As you might have heard, more and more people are trying to live plastic-free, by finding alternatives to plastic in many of their regular tasks – especially in the kitchen. This can be quite an effort as plastic has become such an essential part of our daily lives, that we often take it for granted. However, if you make a conscious effort to go plastic-free in your household, you might find that not only do you save money, but also help improve your health and the environment at the same time! According to a new study by researchers at Oregon State University, drinking out of plastic bottles and eating with plastic utensils may increase your exposure to potentially dangerous chemicals. That’s because these containers don’t break down as quickly as you might think, especially when exposed to heat—and chemicals can leach into our food over time. What’s more, many plastics are made from petroleum products—which are largely derived from oil, which is ultimately derived from fossil fuels. But where do we find these toxic ingredients in our home? How could we replace them?

Photo by Claudio Schwarz on Unsplash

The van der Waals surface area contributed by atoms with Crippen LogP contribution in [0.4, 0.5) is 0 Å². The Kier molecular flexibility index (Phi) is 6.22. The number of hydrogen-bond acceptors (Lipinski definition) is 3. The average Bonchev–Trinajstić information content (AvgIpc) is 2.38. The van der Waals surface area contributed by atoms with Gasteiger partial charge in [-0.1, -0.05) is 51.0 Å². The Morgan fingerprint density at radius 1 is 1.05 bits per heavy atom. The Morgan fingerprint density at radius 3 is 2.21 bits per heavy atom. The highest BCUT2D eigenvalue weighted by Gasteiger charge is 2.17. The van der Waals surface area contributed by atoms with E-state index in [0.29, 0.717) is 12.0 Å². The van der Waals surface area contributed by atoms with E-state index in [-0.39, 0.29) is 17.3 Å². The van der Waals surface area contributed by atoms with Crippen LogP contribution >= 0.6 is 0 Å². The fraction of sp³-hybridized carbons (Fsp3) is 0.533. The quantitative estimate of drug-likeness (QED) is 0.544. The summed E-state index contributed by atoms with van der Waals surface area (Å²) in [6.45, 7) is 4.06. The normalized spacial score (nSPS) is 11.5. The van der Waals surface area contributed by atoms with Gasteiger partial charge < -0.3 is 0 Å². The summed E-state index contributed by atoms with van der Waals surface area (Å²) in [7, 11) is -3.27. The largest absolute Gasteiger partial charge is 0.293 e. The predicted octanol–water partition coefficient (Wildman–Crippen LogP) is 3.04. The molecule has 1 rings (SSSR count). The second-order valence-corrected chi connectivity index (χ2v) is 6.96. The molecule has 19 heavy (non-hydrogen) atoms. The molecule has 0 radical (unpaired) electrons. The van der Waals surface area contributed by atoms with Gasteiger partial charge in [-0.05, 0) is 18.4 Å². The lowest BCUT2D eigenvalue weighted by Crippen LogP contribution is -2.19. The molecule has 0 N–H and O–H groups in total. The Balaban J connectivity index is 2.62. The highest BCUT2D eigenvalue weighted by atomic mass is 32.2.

Avoid Plastic Bottles & Cutlery

Plastic bottles and cutlery are everywhere, but ditching them is easier than you think. Because despite being ubiquitous, plastic bottles and utensils are among the worst pollutants on Earth. And while all waste is bad, these single-use plastics are a particularly pernicious problem: they never degrade, and instead pile up in landfills or wash out into our oceans. Their lifespan is around 20 years. That means that if we use a plastic bottle only once a day for drinking water (estimated at 20 times per year), it would take over 10 years for us to use up a single bottle! The good news is there’s an easy way to go plastic-free: Carry a glass bottle for water, and only use reusable cutlery.

The search for a good and sustainable drinking bottle usually leads to the question of the right material.

After all, a drinking bottle should not contain any questionable substances – especially no bisphenol A (BPA): This chemical is used for many plastic bottles (including disposable PET bottles). But BPA is suspected of acting as a hormone in the body.

On the other hand, a refillable drinking bottle should be as light as possible so that it is easy to transport. It should also be easy to clean, even in the dishwasher. The drinking bottle should be leak-proof and of course, last as long as possible. Drinks should not be able to attack the material of the bottle.

The desired properties can be found in three materials in particular: glass, stainless steel and (with some exceptions) Tritan. Tritan, however, is plastic, which is why we recommend it only as an emergency solution. For each other material, we recommend different concrete drinking bottles – based on our practical experience with the bottles and our taste. That’s why you should exchange plastic bottles for an alternative, as well as being more precautious with your cuttles.

Stop Using Plastic Bags at the Supermarket